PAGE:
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Maggie E. Hostetter, Hannah E. Cabre, Amanda N. Gordon, Lacey M. Gould, Sam R. Moore, Noah D. Patterson, Abbie E. Smith-Ryan, FACSM. UNC Chapel Hill, Chapel Hill, NC.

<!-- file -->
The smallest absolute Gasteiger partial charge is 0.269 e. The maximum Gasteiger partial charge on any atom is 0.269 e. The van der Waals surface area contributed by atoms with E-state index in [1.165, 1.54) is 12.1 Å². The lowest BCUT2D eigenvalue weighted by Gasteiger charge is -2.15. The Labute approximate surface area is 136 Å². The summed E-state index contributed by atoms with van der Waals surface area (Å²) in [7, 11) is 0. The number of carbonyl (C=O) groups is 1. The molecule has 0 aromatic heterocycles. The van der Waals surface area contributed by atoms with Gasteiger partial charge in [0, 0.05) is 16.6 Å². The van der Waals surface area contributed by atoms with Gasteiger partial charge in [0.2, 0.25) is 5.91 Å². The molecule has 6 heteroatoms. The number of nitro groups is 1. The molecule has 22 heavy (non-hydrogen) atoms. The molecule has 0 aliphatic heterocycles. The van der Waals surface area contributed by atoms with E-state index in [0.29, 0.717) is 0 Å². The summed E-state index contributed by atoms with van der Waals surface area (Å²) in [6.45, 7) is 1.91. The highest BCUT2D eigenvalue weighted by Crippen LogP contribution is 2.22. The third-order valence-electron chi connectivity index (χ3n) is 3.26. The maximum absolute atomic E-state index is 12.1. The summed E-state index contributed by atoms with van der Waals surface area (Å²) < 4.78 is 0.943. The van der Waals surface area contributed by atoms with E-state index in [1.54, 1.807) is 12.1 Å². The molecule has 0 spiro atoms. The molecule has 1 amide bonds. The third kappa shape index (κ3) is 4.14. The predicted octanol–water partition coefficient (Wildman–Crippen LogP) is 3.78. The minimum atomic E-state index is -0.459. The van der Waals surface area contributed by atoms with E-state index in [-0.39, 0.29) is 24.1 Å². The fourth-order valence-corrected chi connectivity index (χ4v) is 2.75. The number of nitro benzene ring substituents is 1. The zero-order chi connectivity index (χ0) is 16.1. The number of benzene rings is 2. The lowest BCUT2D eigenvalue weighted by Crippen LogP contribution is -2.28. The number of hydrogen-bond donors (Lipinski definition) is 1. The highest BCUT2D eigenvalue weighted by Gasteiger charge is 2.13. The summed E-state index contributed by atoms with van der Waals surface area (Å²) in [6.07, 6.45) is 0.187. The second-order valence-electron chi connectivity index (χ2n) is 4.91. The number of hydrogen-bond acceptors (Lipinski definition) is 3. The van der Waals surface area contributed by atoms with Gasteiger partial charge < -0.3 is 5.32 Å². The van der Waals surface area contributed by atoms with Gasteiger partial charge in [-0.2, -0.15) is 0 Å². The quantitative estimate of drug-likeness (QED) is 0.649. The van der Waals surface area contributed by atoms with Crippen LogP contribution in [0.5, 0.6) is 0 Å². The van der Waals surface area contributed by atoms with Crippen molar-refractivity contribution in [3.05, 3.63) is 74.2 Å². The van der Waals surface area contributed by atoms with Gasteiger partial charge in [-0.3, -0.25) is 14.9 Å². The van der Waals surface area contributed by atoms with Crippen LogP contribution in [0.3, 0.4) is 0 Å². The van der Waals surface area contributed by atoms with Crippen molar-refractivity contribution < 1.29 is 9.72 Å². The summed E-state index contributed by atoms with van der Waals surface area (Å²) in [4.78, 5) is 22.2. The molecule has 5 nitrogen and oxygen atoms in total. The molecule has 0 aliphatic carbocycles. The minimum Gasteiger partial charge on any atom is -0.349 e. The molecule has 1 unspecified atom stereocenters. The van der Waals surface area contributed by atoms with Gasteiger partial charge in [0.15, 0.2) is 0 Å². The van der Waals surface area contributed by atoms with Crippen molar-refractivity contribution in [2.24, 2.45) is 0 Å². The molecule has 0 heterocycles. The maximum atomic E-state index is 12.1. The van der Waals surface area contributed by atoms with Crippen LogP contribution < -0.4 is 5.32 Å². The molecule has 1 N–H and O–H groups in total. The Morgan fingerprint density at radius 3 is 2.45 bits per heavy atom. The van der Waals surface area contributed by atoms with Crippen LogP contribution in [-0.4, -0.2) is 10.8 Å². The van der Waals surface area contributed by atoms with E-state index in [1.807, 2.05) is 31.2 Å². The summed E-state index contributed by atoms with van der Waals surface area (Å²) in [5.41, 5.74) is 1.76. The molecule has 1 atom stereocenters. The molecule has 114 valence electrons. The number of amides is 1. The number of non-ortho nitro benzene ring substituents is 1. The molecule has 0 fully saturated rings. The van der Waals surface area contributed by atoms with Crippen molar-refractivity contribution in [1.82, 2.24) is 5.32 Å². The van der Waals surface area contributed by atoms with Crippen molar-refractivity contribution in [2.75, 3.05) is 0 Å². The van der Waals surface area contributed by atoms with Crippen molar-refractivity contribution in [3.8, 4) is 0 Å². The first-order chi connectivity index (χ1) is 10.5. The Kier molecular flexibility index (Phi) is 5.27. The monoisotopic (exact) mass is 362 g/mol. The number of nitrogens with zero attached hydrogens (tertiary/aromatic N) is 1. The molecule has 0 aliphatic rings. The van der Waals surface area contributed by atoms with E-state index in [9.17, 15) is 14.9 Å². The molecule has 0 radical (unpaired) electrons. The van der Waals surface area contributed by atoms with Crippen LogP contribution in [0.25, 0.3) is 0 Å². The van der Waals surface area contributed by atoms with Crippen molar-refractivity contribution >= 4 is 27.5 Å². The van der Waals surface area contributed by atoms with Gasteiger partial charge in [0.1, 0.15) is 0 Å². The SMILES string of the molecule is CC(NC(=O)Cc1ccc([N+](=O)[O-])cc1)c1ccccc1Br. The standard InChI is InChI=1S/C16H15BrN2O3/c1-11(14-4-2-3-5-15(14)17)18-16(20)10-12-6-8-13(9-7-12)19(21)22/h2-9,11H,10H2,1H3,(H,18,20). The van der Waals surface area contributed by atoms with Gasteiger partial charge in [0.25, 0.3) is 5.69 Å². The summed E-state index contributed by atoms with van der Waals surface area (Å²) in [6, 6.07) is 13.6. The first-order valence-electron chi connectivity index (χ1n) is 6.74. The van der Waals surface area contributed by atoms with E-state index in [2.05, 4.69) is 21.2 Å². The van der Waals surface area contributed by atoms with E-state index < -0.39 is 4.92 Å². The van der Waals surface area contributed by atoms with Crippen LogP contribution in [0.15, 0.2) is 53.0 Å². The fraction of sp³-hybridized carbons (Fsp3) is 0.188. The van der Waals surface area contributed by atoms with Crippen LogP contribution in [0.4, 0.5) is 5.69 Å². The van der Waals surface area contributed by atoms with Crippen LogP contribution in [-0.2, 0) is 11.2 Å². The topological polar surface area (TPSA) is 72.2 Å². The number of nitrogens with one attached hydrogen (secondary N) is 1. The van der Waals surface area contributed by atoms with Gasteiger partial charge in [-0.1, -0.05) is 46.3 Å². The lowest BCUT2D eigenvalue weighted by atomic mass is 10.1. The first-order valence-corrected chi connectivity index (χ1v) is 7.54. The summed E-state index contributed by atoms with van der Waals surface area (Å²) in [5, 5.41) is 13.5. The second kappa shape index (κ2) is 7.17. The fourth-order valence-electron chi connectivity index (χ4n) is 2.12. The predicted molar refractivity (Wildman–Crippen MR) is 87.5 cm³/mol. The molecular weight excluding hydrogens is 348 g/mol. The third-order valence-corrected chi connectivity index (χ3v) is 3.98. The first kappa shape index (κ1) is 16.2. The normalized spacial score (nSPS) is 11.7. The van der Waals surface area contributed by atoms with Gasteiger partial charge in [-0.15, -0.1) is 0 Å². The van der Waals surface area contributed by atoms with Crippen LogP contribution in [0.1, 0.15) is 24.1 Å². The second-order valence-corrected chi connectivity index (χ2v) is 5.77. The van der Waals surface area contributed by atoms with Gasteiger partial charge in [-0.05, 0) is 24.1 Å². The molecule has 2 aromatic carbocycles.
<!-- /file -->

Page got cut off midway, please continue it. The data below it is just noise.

BACKGROUND: Evidence suggests a lower carbohydrate to protein (CHO:PRO) ratio may positively influence metabolism in women. The purpose of this study was to evaluate the effect of CHO:PRO on metabolic flexibility across the stages of menopause. METHODS: 72 healthy females (Age=48.3±7.2 yrs; Wt=69.2±14.2 kg) were separated into 3 subgroups pre-menopause (PRE; n=24), peri-menopause (PERI; n=24), and post-menopause (POST; n=24). Respiratory exchange ratio (RER) was measured via indirect calorimetry to determine the rate of fat oxidation (FATox), carbohydrate oxidation (CHOox), and metabolic flexibility (MF) during exercise. MF was measured during submaximal exercise on a cycle ergometer with watts (W) increasing by 25 W every 2-minutes until the participants reached 75% of their heart rate reserve (HRR). The ranges of intensity excluding the warm-up phase included: ≤30% HRR (low intensity [LOW]), 31-≤50% HRR (moderate intensity [MOD]), and 51-75% HRR (high intensity [HIGH]). Overall MF was determined by the change in RER by subtracting RERREST from mean RER for each intensity (ΔRERLOW, ΔRERMOD, and ΔRERHIGH). CHO:PRO was determined from Diet History Questionnaire (DHQIII) and stratified in tertiles as >3.3g, 2.5-3.3g, <2.5g. Repeated measures ANCOVAs, covarying for estrogen and total calorie intake, were used to evaluate the group-by-CHO:PRO ratio interaction effects. RESULTS: There was no significant group by CHO:PRO interaction for ΔRERLOW (p=0.509), ΔRERMOD (p=0.890), or ΔRERHIGH (p=0.197), and no main effects for CHO:PRO ratio for MF (p=0.263-0.895). For ΔRERMOD, there appeared to be a greater decrease in MF from PRE to PERI (Mean difference (MD) ± Standard Error (SE)= 0.009± 0.031 a.u.) with little difference from PERI to POST (MD ± SE: -0.003± 0.031 a.u.). There was also no significant effect of CHO:PRO on FATox (p=0.739) or CHOox (p=0.722). CONCLUSIONS: Alterations in CHO and PRO, after controlling for calorie intake and estrogen, do not appear to influence MF as women transition to menopause. Metabolic flexibility may be blunted in both peri- and post-menopause during moderate intensity exercise. Future research is needed to understand and identify potential strategies related to diet and exercise that may help maintain metabolic flexibility for women during this transitional time.

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